Digital exams are a chance for something new to emerge
Photo: Bankim Desai/Unsplash
As part of AQA’s team working on accessibility in assessment, I leapt at the opportunity to attend this symposium at Hughes Hall and listen to a pool of acknowledged experts including Professors Bryan Maddox, Nidhi Singal and Dr Paul Englehardt.
Having so many people invested in the field in one room led to interesting and well-informed discussion.
It left me with the realisation that, although digitising exams is a major point in the evolution of assessment for all students, for those with SEND it can be a game changer.
Digitising exams is an opportunity to build in accessibility for students with SEND
At the moment, diversity is viewed as a hurdle to be overcome by students who fall outside of the mainstream categories.
The advent of digital exams and the process of redesigning papers for that format is a tremendous opportunity to change that.
Our assessment experts will test every item’s layout, language and style to measure their accessibility when students use keyboard and mouse to interact with them on screen.
As Professor Nidhi Singal said, we can use this moment to ensure diversity and accessibility is built in rather than added on.
That way students with special needs or who face other barriers, such as linguistic ones, will have a better exam experience.
Monitoring how students work on-screen can improve assessments for SEND groups
Digital exam platforms will give us access to a wealth of data that traditional paper exams cannot.
Sophisticated eye-tracking software can see exactly how students work on screen.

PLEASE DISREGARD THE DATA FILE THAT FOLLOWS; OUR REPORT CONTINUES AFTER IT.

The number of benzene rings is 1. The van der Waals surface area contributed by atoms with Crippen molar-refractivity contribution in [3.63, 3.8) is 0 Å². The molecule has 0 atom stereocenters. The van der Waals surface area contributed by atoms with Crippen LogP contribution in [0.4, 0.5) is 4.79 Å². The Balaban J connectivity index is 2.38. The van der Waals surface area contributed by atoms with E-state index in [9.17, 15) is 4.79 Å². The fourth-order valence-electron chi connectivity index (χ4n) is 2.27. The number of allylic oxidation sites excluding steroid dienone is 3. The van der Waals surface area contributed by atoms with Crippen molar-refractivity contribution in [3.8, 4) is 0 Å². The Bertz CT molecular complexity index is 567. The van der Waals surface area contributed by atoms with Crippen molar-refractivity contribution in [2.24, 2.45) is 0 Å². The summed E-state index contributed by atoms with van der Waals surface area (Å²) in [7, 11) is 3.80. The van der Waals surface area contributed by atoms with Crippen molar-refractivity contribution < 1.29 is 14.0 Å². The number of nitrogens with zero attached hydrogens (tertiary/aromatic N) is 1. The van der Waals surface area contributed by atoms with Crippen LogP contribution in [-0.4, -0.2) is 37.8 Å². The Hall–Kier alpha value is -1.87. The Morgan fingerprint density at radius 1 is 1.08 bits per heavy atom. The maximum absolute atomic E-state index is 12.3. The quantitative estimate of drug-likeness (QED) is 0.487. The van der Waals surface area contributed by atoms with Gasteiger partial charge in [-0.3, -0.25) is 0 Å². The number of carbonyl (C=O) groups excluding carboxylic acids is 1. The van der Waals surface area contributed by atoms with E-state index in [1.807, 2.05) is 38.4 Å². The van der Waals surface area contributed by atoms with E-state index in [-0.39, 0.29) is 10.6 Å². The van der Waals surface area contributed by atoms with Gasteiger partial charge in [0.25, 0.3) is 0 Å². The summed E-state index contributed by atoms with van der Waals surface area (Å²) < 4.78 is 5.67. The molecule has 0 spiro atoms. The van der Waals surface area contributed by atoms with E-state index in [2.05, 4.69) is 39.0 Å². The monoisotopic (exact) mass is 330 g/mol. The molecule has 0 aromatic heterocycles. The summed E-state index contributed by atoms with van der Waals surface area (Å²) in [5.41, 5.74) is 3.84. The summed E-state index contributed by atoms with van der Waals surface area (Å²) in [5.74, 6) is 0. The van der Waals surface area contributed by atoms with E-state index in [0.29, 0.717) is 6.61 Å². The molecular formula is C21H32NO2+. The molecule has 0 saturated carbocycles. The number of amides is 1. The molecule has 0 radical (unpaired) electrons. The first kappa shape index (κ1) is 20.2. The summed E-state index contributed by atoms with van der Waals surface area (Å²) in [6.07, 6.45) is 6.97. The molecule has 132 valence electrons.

Dr Englehardt’s work showed that while those with dyslexia may require longer to complete reading tasks than non-dyslexics, giving them extra time may not necessarily end with a correct answer.
His eye-tracking programs showed that those with dyslexia have twice as many fixations on a single word as those without; they re-read words more often and look at words for longer periods.
Ambiguous sentences and metaphors emerged as particularly problematic.
This showed that these students may not only have issues with their working memory and processing words mentally (phonological processing), but also ascribing meaning to those words (semantic processing).
This new research reinforces the need for removing low-frequency words and unnecessary metaphors by showing how the SEND cohort in particular will benefit from those adjustments.
Digital exams can have a range of accessibility features in-built
At the moment, many students with SEND are given extra time to complete their exams.
Dr Yasmine El Masri found 65% of all access arrangements are extra time, but many students do not have a chance to practise using it.
Is asking those who find reading or writing difficult to do it for longer the best solution?
Will they suffer from fatigue? Are other solutions such as different types of rest breaks, increasing font size or using subtitles more effective?
Digital exams, unlike the traditional paper format, can record exactly how students work through an assessment.
For example, if a paper is unfinished, we can see if the student ran out of time or were unable to answer questions.
Assessment designers will pore over this data and help us see beyond extra time as a fix all.
It can inform decisions about using accessibility features such as screen readers, subtitles, colour schemes or font sizes.
With all the aids at their disposal, students with SEND and their teachers have the opportunity to choose which is most suitable.
Beyond that, all students, regardless of diagnosis or condition, can have more influence over how assessments meet their needs.
The current system where assessments are designed for mainstream access then modified for students with additional needs can be very complex.
Those with the same condition may have differing needs while those with different conditions may have similar needs.
My take-away from the symposium
The introduction of digital assessment is a key opportunity to embed accessible design for all, increase student autonomy and give those in assessment greater insight into how young people interact with exams.
But as Professor Bryan Maddox cautioned, this is not the complete solution and we have to continue analysing and adapting assessments to keep improving students’ experience.